By Mary Ann Grignon, Membership Development Leader
In the spring edition of The PCB Advocate, I spoke to old timers, (no offense intended). Now, I thought I would address those of you who have never been to a conference. You might be on the fence as to whether you will attend this year. I think the stories you are about to read will give you the nudge you need to jump off that fence right into making your plans for the conference at the Double Tree by Hilton, Pittsburgh (Greentree).
Let’s begin with Kathy’s story. She says that she vividly recalls sitting in the lobby of the hotel listening to passersby, marveling that most of them were using guide dogs or canes. Kathy remembers thinking “Wow, they are all just like me. Sometimes they will lose their way just like I do and there’s no need to feel embarrassed.” Kathy reminisces that she felt like she was shoulder-to-shoulder with her peers instead of the odd-one-out, as the only blind person in a crowd. “The amazing thing,” she says, “Is that all of the presentations were accessible. I’ve been to dozens of professional conferences and often, the presenters use PowerPoint to reach their audience. I have so often felt frustrated and alone. Not so with a conference for those with vision loss. You can count on the fact that the primary concern of each presenter, is for your enjoyment and maximum participation. If I must sum it up in one word, it would be empowering.”
Will has this to say about his experience. “My overwhelming (and lasting) impression of my first time to a PCB convention was one of surprise and admiration at the level of professionalism, competency, and collegiality; from the welcome I got at the registration desk, to the quality of the presentations, to the efficiency with which Council business was dispatched, to the fun members shared with what seemed to be genuine warmth and joy. But this overall impression was informed and reinforced by the really cool, intelligent, funny, confident, and competent people I met who just happened to have vision loss. These were people with real lives, getting out there and getting things done, doing the small everyday things, doing the big game-changing things, and making life better for others. These people had challenged the status quo, surmounted barriers, changed paradigms, and blazed trails for others to follow and improve. But most inspiring of all, they were real people, not perfect, certainly not supermen or superwomen, but good folk who had overcome their doubts and fears, and, relying on the strength they drew from one another, were willing to listen, willing to try, willing to be wrong, willing to fail, willing to suffer a little pride so that others could benefit from their experiences. Frankly, given my experiences with other blindness organizations and various schools for the blind, this came as a pretty shocking revelation and one which has inspired me to this day.”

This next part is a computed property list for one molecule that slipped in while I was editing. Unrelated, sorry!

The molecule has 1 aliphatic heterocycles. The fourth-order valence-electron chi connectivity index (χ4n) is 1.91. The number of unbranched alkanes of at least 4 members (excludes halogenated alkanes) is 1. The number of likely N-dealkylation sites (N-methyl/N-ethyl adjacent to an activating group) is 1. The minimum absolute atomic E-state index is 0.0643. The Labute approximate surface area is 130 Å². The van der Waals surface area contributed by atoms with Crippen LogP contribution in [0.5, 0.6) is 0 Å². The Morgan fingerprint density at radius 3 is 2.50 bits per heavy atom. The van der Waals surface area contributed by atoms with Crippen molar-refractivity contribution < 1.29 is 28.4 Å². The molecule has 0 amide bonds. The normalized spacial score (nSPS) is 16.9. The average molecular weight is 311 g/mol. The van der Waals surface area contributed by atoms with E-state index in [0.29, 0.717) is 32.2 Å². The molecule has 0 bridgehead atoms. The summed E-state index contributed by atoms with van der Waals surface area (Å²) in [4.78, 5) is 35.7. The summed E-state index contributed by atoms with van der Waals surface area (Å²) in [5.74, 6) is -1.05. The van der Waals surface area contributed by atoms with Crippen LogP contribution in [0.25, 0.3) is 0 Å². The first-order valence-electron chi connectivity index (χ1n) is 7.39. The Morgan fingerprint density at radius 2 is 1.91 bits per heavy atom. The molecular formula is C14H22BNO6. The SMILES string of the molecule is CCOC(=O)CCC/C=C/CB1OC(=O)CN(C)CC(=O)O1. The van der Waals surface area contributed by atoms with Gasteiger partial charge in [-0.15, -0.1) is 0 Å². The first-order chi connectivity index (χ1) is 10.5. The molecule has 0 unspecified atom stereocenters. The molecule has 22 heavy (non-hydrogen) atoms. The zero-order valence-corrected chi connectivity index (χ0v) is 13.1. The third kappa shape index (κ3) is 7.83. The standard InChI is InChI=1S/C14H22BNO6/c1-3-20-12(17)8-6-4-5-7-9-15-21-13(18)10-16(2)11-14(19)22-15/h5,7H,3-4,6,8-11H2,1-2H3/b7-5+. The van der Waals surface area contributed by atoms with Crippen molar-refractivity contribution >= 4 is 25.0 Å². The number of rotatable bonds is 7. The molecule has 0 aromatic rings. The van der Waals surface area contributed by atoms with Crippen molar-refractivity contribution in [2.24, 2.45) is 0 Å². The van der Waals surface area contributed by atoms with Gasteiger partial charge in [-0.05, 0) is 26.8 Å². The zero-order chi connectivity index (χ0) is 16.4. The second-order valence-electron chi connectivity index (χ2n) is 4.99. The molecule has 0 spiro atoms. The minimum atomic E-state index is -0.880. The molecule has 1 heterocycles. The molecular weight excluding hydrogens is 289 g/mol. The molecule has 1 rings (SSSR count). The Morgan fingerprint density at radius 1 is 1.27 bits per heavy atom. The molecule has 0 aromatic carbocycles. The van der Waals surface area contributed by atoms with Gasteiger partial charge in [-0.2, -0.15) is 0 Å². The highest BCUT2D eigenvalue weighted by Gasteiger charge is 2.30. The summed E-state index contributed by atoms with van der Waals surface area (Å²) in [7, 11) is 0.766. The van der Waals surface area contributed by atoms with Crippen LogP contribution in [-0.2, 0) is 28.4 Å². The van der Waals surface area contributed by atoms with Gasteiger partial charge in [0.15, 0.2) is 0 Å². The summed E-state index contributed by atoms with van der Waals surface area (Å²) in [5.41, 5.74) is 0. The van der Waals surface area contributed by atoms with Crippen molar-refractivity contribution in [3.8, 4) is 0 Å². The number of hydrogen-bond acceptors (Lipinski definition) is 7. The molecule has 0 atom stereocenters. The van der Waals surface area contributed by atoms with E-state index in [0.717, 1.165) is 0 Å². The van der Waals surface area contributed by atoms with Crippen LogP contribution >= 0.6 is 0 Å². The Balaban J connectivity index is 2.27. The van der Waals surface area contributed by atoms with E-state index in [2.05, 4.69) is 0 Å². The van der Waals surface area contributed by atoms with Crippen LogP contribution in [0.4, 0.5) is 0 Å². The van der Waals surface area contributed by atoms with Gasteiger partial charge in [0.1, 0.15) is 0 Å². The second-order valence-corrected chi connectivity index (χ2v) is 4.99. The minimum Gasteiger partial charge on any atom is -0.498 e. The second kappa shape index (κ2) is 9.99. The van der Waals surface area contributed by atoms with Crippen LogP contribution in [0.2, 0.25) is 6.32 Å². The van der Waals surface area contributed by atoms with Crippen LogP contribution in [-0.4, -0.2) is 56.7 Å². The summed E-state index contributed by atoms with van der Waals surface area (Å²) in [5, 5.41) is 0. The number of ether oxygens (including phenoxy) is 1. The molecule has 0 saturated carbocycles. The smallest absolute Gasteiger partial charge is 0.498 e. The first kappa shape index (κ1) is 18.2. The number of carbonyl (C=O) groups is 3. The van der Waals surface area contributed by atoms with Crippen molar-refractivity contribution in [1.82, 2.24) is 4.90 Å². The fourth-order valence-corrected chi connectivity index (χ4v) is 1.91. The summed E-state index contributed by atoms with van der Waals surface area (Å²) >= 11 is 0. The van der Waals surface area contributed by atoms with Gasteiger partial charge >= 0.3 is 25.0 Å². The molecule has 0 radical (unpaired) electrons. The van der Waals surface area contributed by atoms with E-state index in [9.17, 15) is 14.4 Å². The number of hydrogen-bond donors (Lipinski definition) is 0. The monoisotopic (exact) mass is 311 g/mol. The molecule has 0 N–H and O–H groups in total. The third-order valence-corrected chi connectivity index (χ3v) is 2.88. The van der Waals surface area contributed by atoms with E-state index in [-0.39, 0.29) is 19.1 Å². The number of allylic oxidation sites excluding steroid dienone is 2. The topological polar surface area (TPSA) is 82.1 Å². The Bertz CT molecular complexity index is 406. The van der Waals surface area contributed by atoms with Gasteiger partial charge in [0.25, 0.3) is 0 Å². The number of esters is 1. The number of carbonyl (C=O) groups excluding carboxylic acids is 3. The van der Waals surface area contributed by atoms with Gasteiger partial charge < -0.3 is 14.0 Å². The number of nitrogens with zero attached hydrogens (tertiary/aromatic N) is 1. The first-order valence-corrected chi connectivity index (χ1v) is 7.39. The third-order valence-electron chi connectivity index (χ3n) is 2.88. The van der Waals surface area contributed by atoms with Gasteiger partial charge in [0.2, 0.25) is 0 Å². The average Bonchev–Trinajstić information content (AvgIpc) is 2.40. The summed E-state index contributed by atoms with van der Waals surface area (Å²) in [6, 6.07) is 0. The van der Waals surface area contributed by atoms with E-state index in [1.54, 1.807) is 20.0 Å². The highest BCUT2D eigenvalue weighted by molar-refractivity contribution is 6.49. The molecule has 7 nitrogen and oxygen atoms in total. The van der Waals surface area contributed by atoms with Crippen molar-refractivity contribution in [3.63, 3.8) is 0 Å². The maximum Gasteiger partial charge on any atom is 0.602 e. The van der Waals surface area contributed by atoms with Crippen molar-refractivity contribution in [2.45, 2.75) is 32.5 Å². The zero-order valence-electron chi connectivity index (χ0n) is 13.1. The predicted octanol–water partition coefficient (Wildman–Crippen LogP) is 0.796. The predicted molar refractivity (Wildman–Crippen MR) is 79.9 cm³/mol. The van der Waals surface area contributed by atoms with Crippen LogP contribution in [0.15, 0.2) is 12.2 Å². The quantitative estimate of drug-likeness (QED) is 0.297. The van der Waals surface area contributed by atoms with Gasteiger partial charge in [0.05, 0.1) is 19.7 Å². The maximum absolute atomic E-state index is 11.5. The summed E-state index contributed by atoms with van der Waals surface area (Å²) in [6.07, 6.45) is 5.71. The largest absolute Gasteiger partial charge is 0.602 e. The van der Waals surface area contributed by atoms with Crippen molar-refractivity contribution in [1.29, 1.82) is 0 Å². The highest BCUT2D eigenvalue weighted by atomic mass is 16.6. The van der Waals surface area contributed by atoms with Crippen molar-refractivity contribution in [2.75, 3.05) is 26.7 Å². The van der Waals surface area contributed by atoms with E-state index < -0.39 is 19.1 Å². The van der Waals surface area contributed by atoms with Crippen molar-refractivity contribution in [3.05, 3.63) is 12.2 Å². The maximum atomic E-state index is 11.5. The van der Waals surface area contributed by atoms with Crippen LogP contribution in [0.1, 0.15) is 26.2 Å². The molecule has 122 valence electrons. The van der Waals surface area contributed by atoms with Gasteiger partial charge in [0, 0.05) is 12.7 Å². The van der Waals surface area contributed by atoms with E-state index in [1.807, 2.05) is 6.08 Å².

My own story is different insomuch as not only was it my first conference of those with vision loss, but it was also a lot of other firsts. It was the first time I was ever in a hotel on my own without a sighted partner, the first time I had ever eaten out in a restaurant without a sighted partner, the first time I ever read a braille menu and for sure the first time I ever felt like everything was accessible to me. For those of you who remember first meeting the members of the Monroe County Council of the Blind, you might remember that we were all a bit exuberant. The reason we were all so exuberant was simply that being at a conference for those with vision loss was liberating. At the conference, you could let down your guard, if only for a weekend. You could enjoy the braille menus, the programs that are handed to you in your preferred format and the comradery.
So, leaders and long-time members of PCB, encourage those who meet the criteria for a first timer scholarship to apply. Share your story with them. Empower them! Time is running out to apply. Here are the details.
What does a scholarship include?
• Ground transportation to and from the conference site in Pittsburgh
• 3 nights lodging at the conference hotel (double occupancy)
• Stipend for meals while at the conference
• Conference registration fees
• For High School and College Students who are blind or visually impaired (given priority) or:
• College Students with Sight enrolled in a blindness-related area of study
Newly Adjusting to Vision Loss Scholarship
• Must have experienced significant vision loss within the last five years
PCB Member Scholarship
• Must have been a dues-paid member for 2016 and 2017
• Must be active within a PCB chapter or on a PCB team
How to Apply?
• Choose your preferred format, braille, audio file, or Word document
• Provide your name, full mailing address, phone number, email address, and which scholarship you seek
• In approximately 250 words, tell us about you, your blindness or vision loss, how you meet the scholarship requirements, and why you wish to attend the PCB Conference
• If possible, include the name of a PCB member who would provide a reference for you
• Submit all application materials by Friday, September 15 to firstname.lastname@example.org or PCB, 931 N. Front Street, Harrisburg, PA 17102.
For questions regarding any of these scholarships, contact me directly at 570-807-1276 or email@example.com.
On a separate membership note, to better serve you as PCB members, the Membership Development Team in conjunction with the office and PCB board will be updating our membership database with some new information and insuring that your data already stored is current and accurate. So, be on the lookout for our new and updated membership form in the fall.